She hadn't been a wanted child. If her mother had known she was pregnant, she always said, she'd have done something about it. But that didn't register, not completely, not yet. She loved her mother and now she was with her properly: not sharing her attention with the newsagents' customers, not having to worry about her father's boozy rages. She looked out of the window at the main street, content to watch the world go by, listening to her mother clean the doctor's surgery downstairs, helping her with the washing.
Then Cora came back.
She was 21 and had left her husband and a child behind her, hardly, if ever, mentioned ("Bloody weans! Who needs it?") and she crashes into the small box room flat, taking it over completely. Always quick with the smart back-answers and withering put-downs, always ignoring her mother's warnings, never any patience with anyone, let alone a sister too young to bother with. And that four-year-old girl, unable to understand the repressed emotions whirling round both that tiny flat and, when her father died, the house they'd lived in before, waited and watched. One day she'd make sense of it all.
WHEN we arrive in Saltcoats, she's under orders. She's to show me how it was in 1959, to tell me which supermarkets have to be reimagined into churches, which arcades had just opened for those strange new beings, teenagers, to point out the pub where her father drank, the houses she lived in, the box room flat, the Melbourne Caf, the shop she bought her first books in.
In 30 years, she'd hardly ever been back. In all of that time her childhood was dead to her, deliberately unexamined. Writing about it would, she tells me, have been as ridiculously revealing as playing poker and showing other players your hand, like saying: "Here it is – this is where the writing all came from." It might even, she sometimes thinks, circumvent the need for her to write anything else again. "The thought of stopping," she smiles, "quite appeals."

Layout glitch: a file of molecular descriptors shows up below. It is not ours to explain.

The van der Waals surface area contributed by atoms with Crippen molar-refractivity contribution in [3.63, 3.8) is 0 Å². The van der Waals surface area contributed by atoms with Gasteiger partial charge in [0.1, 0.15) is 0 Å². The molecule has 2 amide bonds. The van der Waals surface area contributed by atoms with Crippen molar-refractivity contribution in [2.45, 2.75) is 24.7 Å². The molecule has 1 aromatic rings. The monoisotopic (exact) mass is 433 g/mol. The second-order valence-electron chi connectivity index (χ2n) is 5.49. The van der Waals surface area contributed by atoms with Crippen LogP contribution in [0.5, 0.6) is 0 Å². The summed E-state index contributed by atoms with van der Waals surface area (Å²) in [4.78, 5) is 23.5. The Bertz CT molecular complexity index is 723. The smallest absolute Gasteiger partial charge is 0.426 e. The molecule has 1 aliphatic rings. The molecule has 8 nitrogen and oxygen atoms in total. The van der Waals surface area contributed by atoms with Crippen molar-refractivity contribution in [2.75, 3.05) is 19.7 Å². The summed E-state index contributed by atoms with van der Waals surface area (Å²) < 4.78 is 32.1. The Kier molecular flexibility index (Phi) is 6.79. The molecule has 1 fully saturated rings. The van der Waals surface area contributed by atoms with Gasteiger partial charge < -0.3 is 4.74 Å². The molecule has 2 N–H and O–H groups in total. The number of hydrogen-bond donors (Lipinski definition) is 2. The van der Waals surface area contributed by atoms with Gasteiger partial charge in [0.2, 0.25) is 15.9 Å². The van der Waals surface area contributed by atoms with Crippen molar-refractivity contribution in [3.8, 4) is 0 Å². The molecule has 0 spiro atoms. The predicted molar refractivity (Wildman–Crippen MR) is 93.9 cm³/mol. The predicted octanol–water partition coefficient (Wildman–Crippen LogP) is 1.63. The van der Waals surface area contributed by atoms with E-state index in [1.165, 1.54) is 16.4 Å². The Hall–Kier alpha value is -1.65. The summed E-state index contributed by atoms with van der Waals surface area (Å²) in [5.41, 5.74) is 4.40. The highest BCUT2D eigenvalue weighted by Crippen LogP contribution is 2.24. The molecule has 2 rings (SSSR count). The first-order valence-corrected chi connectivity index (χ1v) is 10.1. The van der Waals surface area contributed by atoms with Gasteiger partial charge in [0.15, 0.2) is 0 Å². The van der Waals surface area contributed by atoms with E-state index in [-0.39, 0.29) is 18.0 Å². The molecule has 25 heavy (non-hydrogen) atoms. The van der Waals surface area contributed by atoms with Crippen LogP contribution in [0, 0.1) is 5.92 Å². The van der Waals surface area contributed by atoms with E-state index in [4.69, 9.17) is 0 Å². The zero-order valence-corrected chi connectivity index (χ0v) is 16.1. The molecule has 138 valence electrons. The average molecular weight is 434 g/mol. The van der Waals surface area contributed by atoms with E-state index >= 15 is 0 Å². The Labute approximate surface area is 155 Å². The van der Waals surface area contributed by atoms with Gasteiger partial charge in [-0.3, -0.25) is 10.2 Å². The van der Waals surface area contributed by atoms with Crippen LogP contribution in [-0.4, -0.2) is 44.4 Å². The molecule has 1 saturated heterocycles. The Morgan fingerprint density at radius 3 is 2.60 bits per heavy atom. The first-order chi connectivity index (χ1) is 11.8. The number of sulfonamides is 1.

We drive past the estates on the hill leading down to the town, sunlight breaking through rain-heavy clouds to streak the sea silver ahead of us. Her aunts and uncles used to live here, near where the streets petered out into the countryside. There were shoals of children when Janice was growing up. In the older houses near the town centre where she lived, there were hardly any.
The Melbourne Caf , all chrome and hip in her memory, is now faded past its heyday, its paint losing the battle against the salt-coated wind. A couple of hundred yards away, the box room above the doctor's surgery is a nondescript office above a discount store with a remodelled faade. Over the wall of its back yard, the weeping angel of one of the graveyard memorials that used to give her a frisson of fear has now disappeared. So have most of the graves, their sheltering church now a museum, its graveyard a hoodies' hangout.
At Wellpark Road, the house they moved back to when her father died, two clumps of pink rhododendrons are outside the front door, two satellite dishes pointing out to sea from a two-flat terrace. And at this point I realise the essential futility of this journey. The book is so vividly written that reality can't compete.
I've concentrated on Cora because it's almost impossible not to. She's a force of nature, eclipsing everyone else. She must also have been hard to live with, and in later years Galloway became estranged from her. The reasons, she says, will become even more apparent in the second volume of her memoir, about her teenage years.
Yet standing outside the Wellpark Road house, I realise that I've misread the book. I've forgotten someone – the woman in the photo sitting at the other end of the settee from Cora.
If Cora was always going to attract attention, Mrs Galloway wasn't. She was a clippie, then a cleaner, then a school dinner lady. All her life she worked, and worked hard. It took its toll: the woman in the corner shop thought Janice must be her grandchild.